Still, I suppose I should be grateful that psychologists are doing these investigations and coming to these conclusions, because they’re helping to destroy the idea that the human mind has no intrinsic qualities but rather is a blank slate to be written upon—“conditioned”—by culture, and therefore capable of being re-conditioned to think and behave in whatever way that same culture, or rather its rulers, wishes. That’s an idea that has done a great deal of harm in the world.

There is another note toward the end of this article that I find a little more interesting, because although it now seems very plain to me it wasn’t always:

Women may also depersonalize men in certain situations…. Evolutionary psychology would theorize that men view women as objects in terms of their youth and apparent fertility, while women might view men as instrumental in terms of their status and resources… [my emphasis].

I remember a conversation with a friend that took place some 35 or more years ago, when we were both unmarried. We were talking about women and romance and he said he felt at a disadvantage in the quest because he didn’t have much money. I was a little shocked by this, and almost offended, in a chivalrous sort of way: I thought he was unjustly maligning the female sex. Women weren’t like that, I thought. Women were concerned with deeper things, with love, with finding a soulmate; they weren’t as base and crude and materialistic as men.

Boy, was I wrong. Not that all women are dominated by that impulse, of course. But it’s far stronger in many than I would ever have supposed back then, and I think it’s at least present in most.

For a while in the 1970s, some feminists tried to argue that women are less materialistic than men. I think about that sometimes when I drive through downtown Fairhope and see all the expensive shops devoted exclusively to the material desires of women: clothing shops, jewelry shops, shops full of doodads for the home, spas (a very mysterious phenomenon to me). And I see the expensive women getting out of their $50,000 SUVs, wearing hundreds of dollars’ worth of clothes and jewelry and makeup, of which they have vastly more in the huge closets and bathrooms of their $600,000 houses. And I think of those old-time feminists, and laugh.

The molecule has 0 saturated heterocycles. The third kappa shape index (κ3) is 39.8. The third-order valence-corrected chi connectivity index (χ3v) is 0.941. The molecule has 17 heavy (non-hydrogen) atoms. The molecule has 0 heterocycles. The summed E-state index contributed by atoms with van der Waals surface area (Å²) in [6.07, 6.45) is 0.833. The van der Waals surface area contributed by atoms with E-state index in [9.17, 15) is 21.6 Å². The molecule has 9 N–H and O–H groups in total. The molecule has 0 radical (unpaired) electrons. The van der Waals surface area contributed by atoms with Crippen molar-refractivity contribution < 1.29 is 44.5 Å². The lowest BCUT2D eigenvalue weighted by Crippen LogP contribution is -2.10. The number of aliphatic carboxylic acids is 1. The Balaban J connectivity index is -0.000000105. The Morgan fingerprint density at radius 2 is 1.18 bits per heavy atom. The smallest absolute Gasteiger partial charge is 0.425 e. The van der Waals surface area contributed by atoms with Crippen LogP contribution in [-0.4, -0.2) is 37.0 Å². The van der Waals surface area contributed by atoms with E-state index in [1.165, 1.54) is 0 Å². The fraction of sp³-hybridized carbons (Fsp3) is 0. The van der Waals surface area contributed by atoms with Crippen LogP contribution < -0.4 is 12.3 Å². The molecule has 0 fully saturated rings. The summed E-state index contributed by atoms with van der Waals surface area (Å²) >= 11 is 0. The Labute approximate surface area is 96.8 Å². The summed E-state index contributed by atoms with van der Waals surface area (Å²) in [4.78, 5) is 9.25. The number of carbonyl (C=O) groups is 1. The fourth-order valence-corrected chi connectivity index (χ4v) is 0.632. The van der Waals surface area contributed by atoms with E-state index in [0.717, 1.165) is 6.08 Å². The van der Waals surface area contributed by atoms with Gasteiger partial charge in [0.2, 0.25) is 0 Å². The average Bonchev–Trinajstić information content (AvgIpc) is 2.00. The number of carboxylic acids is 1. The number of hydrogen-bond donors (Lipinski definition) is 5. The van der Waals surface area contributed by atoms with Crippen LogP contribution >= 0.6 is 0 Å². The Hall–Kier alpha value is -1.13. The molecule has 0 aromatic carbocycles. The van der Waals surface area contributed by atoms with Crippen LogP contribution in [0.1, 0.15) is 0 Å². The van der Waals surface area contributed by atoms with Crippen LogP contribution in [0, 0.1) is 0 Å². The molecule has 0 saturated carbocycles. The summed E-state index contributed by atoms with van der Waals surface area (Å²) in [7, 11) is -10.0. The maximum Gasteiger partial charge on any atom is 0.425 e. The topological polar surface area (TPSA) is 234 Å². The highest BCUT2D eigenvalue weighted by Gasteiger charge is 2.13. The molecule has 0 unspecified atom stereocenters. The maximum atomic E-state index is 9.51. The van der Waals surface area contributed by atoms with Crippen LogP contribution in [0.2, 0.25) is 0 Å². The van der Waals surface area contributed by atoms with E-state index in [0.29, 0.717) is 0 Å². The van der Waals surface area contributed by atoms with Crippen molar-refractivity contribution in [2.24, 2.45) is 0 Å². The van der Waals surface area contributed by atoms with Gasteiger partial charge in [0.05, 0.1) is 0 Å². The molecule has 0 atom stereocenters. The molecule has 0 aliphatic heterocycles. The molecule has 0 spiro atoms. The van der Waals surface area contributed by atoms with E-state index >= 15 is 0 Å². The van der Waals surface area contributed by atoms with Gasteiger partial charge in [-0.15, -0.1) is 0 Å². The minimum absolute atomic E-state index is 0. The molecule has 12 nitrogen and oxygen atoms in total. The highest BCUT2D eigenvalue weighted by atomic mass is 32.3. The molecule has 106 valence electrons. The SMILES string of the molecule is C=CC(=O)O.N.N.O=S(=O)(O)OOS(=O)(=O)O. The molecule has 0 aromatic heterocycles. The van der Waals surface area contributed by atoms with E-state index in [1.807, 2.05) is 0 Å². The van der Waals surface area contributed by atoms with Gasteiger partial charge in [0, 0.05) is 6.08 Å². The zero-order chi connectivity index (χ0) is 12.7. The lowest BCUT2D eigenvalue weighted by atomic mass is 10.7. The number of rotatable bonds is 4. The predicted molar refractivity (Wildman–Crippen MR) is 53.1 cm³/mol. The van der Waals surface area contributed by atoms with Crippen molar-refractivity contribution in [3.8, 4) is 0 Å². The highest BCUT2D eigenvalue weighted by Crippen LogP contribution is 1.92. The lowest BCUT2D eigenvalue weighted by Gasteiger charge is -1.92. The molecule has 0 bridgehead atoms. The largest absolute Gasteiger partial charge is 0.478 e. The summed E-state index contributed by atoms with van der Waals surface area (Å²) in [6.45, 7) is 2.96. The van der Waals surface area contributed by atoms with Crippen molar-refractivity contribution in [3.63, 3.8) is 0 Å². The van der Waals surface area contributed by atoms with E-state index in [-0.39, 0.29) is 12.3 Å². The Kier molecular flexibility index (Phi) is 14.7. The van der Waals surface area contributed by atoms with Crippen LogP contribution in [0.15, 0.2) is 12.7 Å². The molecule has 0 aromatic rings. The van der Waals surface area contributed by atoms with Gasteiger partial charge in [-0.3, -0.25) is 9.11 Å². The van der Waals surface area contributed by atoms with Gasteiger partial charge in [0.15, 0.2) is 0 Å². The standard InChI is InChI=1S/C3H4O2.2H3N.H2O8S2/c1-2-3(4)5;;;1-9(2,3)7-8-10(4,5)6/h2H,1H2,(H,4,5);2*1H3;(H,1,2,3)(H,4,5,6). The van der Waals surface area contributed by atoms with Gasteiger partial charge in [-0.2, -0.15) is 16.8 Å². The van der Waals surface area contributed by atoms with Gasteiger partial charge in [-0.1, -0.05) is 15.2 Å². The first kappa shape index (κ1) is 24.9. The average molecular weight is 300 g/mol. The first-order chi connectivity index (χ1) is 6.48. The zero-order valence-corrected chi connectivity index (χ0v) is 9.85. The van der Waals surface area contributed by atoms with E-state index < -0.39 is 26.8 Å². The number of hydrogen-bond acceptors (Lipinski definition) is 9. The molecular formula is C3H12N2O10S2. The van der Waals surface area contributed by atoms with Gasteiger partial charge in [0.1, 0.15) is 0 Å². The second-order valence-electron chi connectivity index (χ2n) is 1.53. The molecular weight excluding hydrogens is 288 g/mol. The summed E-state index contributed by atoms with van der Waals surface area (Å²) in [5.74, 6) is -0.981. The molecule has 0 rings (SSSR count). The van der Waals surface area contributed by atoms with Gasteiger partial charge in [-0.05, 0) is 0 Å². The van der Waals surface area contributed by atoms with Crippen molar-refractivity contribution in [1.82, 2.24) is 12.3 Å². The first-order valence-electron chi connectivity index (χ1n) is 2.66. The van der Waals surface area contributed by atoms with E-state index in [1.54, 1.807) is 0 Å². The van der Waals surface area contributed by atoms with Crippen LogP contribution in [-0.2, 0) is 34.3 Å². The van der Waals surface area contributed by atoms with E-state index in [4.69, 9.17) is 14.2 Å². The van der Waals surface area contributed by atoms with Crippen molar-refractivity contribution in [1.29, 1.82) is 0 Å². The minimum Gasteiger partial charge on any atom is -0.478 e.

I also thank God that my wife is not like them. But then no woman of that sort would ever have been much interested in me, nor I in her.

P.S. There was a similar report a few weeks ago, more interesting to me than this one: it said women have a much harder time resisting food than men do. Same sort of thing about different areas of the brain lighting up, if I remember correctly. I’ve long suspected this to be true.


Is Anybody Listening? Are You? Am I?

An X-Files episode that we watched a few days ago involved a story about Satan trying to kill a child who bore the stigmata (link for my non-Catholic readers). At the end Scully, a lapsed Catholic, has concluded, despite her skepticism, that the case may have in fact involved God. She goes to confession (nonsensically, because she doesn’t confess—I guess the writer just liked the Catholic paraphernalia):

Priest: Sometimes we must come full circle to find the truth. Why does that surprise you?

Scully: Mostly it just makes me afraid.

Priest: Afraid?

Scully: Afraid that God is speaking. But that no one’s listening.


John Coltrane: My Favorite Things

Jazz has never been the genre of music that interests me most—it’s third or fourth behind rock/pop, classical, and maybe folk. But I do like the best of it, particularly from the roughly twenty-year period of 1950-1970. And John Coltrane’s music has always had a particular fascination for me that I can’t quite explain. That fascination is currently being revived by my reading of this book, a Christmas present from Jesse Canterbury (see sidebar):